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Free books change the reading culture for Bellingham families

Kids Need Books! hands out free books to some Bellingham students

Joe Nolting of Kids Need Books! describes how free books are changing the reading culture in some of Bellingham's poorest and most ethnically diverse neighborhoods. Books are distributed at weeknight food banks in local elementary schools.
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Joe Nolting of Kids Need Books! describes how free books are changing the reading culture in some of Bellingham's poorest and most ethnically diverse neighborhoods. Books are distributed at weeknight food banks in local elementary schools.

A retired teacher is making sure that families in the Alderwood and Cordata areas can nourish their minds, in addition to their bodies, when they stop for groceries at weeknight food banks in their neighborhood schools.

Joe Nolting, who moved to Bellingham four years ago from Alaska, has been collecting donations of new and gently used children’s books and giving them away at the schools’ “pop-up” food banks. Nolting said he has distributed more than 3,500 books since last summer and is on track to provide 10,000 free books this year.

It’s part of the Kids Need Books! effort to foster a love of reading, a project of the Interfaith Coalition of Whatcom County. The aim is to help families in economically challenged and ethnically diverse areas build their home libraries and help children avoid the summer slump of learning during the vacation months.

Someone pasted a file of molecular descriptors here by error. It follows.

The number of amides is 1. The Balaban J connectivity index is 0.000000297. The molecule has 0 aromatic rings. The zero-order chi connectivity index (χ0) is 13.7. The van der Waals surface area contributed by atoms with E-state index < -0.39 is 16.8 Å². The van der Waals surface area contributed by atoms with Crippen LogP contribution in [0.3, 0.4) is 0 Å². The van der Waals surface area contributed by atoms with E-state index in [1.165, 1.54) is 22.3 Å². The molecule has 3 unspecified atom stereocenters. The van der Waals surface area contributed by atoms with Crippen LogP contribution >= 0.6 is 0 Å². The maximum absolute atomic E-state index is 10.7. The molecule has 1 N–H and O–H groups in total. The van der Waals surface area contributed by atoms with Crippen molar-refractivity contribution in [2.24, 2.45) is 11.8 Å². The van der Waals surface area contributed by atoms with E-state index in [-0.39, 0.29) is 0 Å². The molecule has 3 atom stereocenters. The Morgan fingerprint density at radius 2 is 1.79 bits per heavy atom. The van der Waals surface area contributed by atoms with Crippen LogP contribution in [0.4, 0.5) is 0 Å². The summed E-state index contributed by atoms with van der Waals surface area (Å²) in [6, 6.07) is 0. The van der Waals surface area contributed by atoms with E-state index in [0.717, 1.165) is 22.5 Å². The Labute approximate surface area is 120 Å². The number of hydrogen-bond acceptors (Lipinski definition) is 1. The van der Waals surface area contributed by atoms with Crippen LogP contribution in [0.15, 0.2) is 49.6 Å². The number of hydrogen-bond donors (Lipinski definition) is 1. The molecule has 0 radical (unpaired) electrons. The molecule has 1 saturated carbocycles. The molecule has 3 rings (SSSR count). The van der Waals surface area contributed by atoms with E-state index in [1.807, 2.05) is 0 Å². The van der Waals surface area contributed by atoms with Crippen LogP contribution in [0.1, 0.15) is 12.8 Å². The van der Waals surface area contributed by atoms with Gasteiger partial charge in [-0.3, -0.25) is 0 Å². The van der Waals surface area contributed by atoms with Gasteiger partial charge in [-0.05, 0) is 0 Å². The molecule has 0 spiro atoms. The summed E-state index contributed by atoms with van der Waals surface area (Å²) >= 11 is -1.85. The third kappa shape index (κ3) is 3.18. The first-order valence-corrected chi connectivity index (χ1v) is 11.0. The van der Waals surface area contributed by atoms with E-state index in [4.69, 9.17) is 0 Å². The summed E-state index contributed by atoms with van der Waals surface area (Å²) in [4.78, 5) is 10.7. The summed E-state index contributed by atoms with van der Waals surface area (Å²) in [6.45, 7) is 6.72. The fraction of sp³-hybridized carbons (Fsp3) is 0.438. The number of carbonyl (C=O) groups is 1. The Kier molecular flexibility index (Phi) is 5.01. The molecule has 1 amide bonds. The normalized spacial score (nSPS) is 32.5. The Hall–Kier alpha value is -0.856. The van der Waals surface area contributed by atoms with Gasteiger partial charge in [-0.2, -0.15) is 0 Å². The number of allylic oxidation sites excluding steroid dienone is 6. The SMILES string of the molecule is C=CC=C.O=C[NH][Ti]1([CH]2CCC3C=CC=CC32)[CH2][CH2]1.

“The response was really good,” Nolting said. “People were ecstatic about getting books. A lot of people that were getting books were young parents. The parents were super enthusiastic about (board books) because those are typically pretty expensive, $8 to $14.”

Book donations have come from local residents, from Village Books, from local libraries’ Friends organizations and from grants, Nolting said.

He said many poorer families have turned to reading for entertainment because of the high cost of TV and internet service and the expensive electronic devices required to access digital media.

“They can’t afford cable TV, so they read,” Nolting said.

Children also enjoy action-oriented books and titles that reference pop culture, such as Disney princesses and Transformers. Series books such as “Harry Potter” and “Twilight” are popular, too.

“As a retired educator and a person who also loves books, it’s important for me to see kids reading, and parents reading to their kids,” Nolting said. “I want families to have a home library because having books in the home is a good predictor of kids finishing high school and entering college.”

Robert Mittendorf: 360-756-2805, @BhamMitty

Kids Need Books!

What: Tax-deductible cash donations and donations of gently used books are accepted at the Interfaith Coalition of Whatcom County at St. James Presbyterian Church, 910 14th St.

Questions: 360-734-3983

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